Bobby Abbo, local restaurateur and sportsman, arrived at Laurel shortly before the fifth race opening day and strode briskly to the window to bet a 14-to-1 shot named Flying L.

"There were two or three minutes to post time," Abbo related, "and I said to myself, 'No problem here.' But the woman at the window was calling out a lot of exacta combinations, then pulled out a newspaper and studied it, then said to the seller, 'No, no, no, I didn't mean that.' Finally, she opened her pocketbook and took out the money, but put it back and starts calling out more combinations.

"She said to the seller, 'Are these good numbers?' and they started chatting. By now, it was almost post time. I didn't want to scream, but I was going nuts."

Abbo finally stepped up to the window to call out, "Twenty to win on No. 2, $2 exacta wheel top and bottom," but it was too late. He was shut out. As a horse named Eagles Reason sprinted off to a five-length lead, the seller told Abbo, "Look, pal, you saved money." But then Flying L. began to rally along the rail, accelerated strongly in the stretch and won by a length. He paid $30.80, the exacta was worth $234 and Abbo's day was understandably ruined.

Some such annoyances are probably inevitable at a racetrack, as thousands of people attempt to interact with each other in a relatively small physical space. But they happen far too often because many inexperienced bettors don't realize that there is an unwritten code of conduct at the track.

At the outset of a new racing season, it might be appropriate to review some of the cardinal rules of racetrack etiquette.

A horseplayer should go to the betting window with his money in his hand and with his wagers already decided. If he is going to play a number of exacta or triple combinations, he should have them written on his program.

When someone in front of me is still consulting the Racing Form as he wagers, I believe in issuing a well-modulated but sharp rebuke: "There is one minute to post time! This is no time to do your handicapping! Other people are waiting to bet!" Occasionally, the bettor's response will be something on the order of, "Simmer down and shut up, you jerk," but most often he will feel properly chastened and (I hope) will have learned a lesson.

It is easy for a gambler to become so absorbed in his own activities that he is oblivious to the sensibilities of the people around him. This is especially true when he is rooting during a race. All of us like to yell and cheer for our horses, to exult or curse when the results are known. But there are limits.

Last winter, at Gulfsteam Park I was standing next to a young man who yelled for his horses in the stretch drive with the sort of urgent tone one might use when pleading with the Mau-Mau to spare one's family. His behavior would have been acceptable if he had been about to win $46,000, but he was holding one $2 ticket on an exacta that was worth $46. I had to take the kid aside and tell him the Beyer Rule of Rooting: wildly emotional cheering is permitted only when the potential winnings equal 10 percent of one's annual income.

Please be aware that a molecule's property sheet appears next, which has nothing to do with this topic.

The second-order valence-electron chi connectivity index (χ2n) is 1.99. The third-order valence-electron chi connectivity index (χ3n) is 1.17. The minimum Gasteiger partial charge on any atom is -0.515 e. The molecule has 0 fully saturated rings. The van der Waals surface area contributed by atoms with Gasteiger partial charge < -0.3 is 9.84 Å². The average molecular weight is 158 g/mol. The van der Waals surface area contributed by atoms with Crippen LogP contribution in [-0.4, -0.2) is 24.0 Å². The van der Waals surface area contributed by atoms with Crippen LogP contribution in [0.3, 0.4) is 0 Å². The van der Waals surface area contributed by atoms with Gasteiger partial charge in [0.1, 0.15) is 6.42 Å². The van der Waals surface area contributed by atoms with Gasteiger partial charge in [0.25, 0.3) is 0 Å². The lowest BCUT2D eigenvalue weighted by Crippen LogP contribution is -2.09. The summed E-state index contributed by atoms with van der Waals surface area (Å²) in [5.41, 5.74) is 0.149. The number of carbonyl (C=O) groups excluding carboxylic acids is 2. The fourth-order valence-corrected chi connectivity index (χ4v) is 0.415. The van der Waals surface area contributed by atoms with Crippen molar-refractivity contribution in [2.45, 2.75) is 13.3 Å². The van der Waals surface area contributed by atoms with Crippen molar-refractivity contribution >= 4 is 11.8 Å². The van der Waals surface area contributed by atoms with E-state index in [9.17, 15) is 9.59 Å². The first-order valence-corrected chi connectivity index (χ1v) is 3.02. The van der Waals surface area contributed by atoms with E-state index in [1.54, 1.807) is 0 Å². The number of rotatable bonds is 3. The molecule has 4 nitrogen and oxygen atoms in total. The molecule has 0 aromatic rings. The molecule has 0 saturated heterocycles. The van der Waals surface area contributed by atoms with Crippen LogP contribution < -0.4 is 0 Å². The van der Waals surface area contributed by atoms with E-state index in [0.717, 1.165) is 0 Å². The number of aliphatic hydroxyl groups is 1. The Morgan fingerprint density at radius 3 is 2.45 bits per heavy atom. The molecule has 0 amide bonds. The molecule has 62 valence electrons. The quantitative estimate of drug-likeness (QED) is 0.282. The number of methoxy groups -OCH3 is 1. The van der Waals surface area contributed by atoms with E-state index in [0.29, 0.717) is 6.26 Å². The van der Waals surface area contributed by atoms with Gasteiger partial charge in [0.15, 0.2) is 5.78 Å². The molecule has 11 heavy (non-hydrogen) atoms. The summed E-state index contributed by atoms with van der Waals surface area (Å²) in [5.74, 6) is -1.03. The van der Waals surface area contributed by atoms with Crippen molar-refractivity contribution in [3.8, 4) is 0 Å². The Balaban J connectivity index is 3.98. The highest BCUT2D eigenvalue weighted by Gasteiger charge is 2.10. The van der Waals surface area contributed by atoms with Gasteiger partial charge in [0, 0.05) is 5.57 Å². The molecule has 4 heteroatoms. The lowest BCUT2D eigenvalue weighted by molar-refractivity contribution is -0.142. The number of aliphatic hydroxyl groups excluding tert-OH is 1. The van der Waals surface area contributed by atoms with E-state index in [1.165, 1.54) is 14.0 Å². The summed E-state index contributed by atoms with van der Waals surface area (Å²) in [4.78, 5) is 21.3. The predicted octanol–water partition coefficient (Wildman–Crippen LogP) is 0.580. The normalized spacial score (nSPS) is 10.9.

But if a horseplayer loses 10 percent of his annual income, or if he faces the loss of his home and his marriage because of an unfortunate photo finish, gross displays of emotion are still impermissible. A gambler is supposed to take his losses in stride. In the face of adversity, he is supposed to head toward the nearest bar and brood privately rather than make an ugly public outburst.

Perhaps the most difficult question of racetrack etiquette, one which can trouble even veteran horseplayers, concerns the solicitation of tips and information. May a relative novice ask an expert handicapper or an insider whom he likes in a race? How should he show his gratitude if the horse wins? How should he respond if he bets a week's paycheck and the horse runs last?

A novice should never buttonhole an expert and demand to know whom he likes in a race; the expert may have put hours of work into his handicapping and want to keep his opinions private. A casual, "Do you like anybody here?" conveys the proper tone.

If the expert shares his opinion, and the horse loses, the novice may only offer sympathy. If the horse wins, the beneficiary of the information should shower the expert with praise. If he has won a substantial amount of money, he should offer some tangible expression of thanks, such as an invitation to dinner at a fancy restaurant. (Offers of money are appropriate when the expert happens to be in a temporarily impoverished state, but are otherwise not appropriate.)

At Belmont Park this fall, a stranger approached me before the ninth race and asked whom I liked in the triple. With characteristic openness and generosity, I told him, "Bet the 2-3-5." I played the combination in precisely that order, and came away emptyhanded when the 3-5-2 triple paid $800.

The next day, I bumped into the same man. "That was a nice one yesterday," he said. "I boxed the triple for $10 (and had thus won $4,000). You must have made a big score."

"Nope," I said. "I didn't make a dime."

Did the stranger, realizing the injustice of the situation, respond by saying, "I'm sorry; please take this $200 and have a lavish dinner at La Caravelle tonight as my gesture of thanks"?

No, he did not. He demanded to know, "What should I bet in the triple today?"

Even Emily Post could not have objected to the string of expletives that constituted my response.